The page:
The inclusion of “O Little Town of Bethlehem," written by an Episcopal priest named Phillips Brooks in 1867 after a pilgrimage to the Holy Land, is likely to fuel speculation about Dylan's religious beliefs that have swirled ever since he publicly converted to Christianity in 1979, recorded explicitly religious material on three subsequent albums and for a time refused to play his old songs. Religious references on subsequent recordings became less overt after 1981's "Shot of Love."
The other three songs, “Must Be Santa” by Hal Moore and Bill Fredricks, “Here Comes Santa Claus” by Gene Autry and Oakley Haldeman and “I’ll Be Home for Christmas” by Buck Ram, Kim Gannon and Walter Kent were all written between 1943 and 1960.
"A Christmas album by Bob Dylan in the pipeline doesn't really shock me," said Scott Marshall, author of a forthcoming book on the singer, "God and Bob Dylan: A Spiritual Life". "At first glance it may sound bizarre, but I don't think Dylan cares much about what his detractors might make of it. Dylan still sings songs from "Slow Train Coming" to this day and he's both never renounced being Jewish or renounced his experience with Jesus some three decades ago. He remains enigmatic and this will probably be talked about for years to come."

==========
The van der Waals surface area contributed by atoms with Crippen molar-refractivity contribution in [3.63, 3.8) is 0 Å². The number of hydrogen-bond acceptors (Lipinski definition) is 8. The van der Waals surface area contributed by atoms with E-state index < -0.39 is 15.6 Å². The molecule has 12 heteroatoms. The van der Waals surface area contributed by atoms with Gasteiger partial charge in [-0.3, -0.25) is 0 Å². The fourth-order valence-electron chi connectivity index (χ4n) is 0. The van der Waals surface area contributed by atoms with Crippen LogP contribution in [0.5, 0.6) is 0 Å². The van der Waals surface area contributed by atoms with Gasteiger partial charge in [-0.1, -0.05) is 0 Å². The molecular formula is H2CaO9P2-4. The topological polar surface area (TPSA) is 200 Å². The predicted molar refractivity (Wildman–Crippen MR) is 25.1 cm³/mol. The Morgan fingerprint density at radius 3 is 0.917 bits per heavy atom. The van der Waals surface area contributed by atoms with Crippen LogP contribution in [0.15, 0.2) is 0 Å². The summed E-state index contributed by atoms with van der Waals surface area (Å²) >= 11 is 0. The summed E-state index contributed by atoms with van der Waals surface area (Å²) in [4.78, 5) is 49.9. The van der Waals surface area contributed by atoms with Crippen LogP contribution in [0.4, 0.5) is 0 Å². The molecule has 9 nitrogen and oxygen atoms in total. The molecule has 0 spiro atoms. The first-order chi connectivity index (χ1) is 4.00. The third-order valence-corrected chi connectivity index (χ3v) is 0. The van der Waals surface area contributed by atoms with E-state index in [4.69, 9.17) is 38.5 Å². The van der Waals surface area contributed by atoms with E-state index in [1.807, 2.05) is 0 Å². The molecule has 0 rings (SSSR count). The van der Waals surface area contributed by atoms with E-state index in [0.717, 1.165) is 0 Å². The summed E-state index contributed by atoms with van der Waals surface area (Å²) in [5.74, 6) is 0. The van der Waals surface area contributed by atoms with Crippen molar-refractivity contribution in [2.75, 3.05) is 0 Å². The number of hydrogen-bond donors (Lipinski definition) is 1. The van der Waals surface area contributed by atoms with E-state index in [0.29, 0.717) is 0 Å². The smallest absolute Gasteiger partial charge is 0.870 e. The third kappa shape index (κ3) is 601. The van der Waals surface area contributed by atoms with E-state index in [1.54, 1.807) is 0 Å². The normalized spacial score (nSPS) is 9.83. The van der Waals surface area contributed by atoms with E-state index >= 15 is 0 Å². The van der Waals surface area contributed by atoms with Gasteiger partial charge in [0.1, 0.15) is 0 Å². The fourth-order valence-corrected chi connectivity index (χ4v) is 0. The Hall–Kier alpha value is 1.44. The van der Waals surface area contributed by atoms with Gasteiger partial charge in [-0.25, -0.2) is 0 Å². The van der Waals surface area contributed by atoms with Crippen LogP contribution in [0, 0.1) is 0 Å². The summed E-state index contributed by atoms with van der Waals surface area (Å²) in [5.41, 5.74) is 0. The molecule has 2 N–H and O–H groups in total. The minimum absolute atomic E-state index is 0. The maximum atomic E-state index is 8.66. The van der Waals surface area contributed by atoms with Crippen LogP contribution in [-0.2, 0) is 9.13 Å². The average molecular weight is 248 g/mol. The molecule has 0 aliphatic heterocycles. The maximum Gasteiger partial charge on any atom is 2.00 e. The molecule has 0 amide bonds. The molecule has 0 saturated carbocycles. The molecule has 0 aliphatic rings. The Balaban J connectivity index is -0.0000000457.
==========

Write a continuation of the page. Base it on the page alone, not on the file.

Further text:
Bob Dylan's religious odyssey took a turn home on Yom Kippur.As always be sure to see my friend Larry Yudelson's Tangled Up In Jews site for more background on the Jews and Jewishness connected with Bob Dylan.
The folk legend attended services at the Chabad-Lubavitch of Atlanta... Dylan was born Jewish but has dabbled in several faiths.
He arrived at morning services wearing a ski cap and a tallit, and stayed for the duration, the Web site said. Dylan was called to the Torah for an aliyah by his Hebrew name, Zushe ben Avraham, according to the Chabad outpost's rabbi, Yossi Lew.
Dylan was in Atlanta for a concert following the holiday.
...I do not use the traditional Yeshiva approach to designing a "syllabus", i.e., start on page 2A and learn as much as time permits in the tractate. I also do not emphasize the notion of the texts as part of "the Halakhah." This concept is a relatively modern construct, composed of many strata of texts, commentaries and codes. Some would argue it is a tool of those who foster rabbinic authority rather than a purely intellectual asset of our rabbinic heritage.Please see my article for more details. /repost from 8/5/06/
The Morality of Meditation
By DAVID DeSTENO
MEDITATION is fast becoming a fashionable tool for improving your mind. With mounting scientific evidence that the practice can enhance creativity, memory and scores on standardized intelligence tests, interest in its practical benefits is growing. A number of “mindfulness” training programs, like that developed by the engineer Chade-Meng Tan at Google, and conferences like Wisdom 2.0 for business and tech leaders, promise attendees insight into how meditation can be used to augment individual performance, leadership and productivity.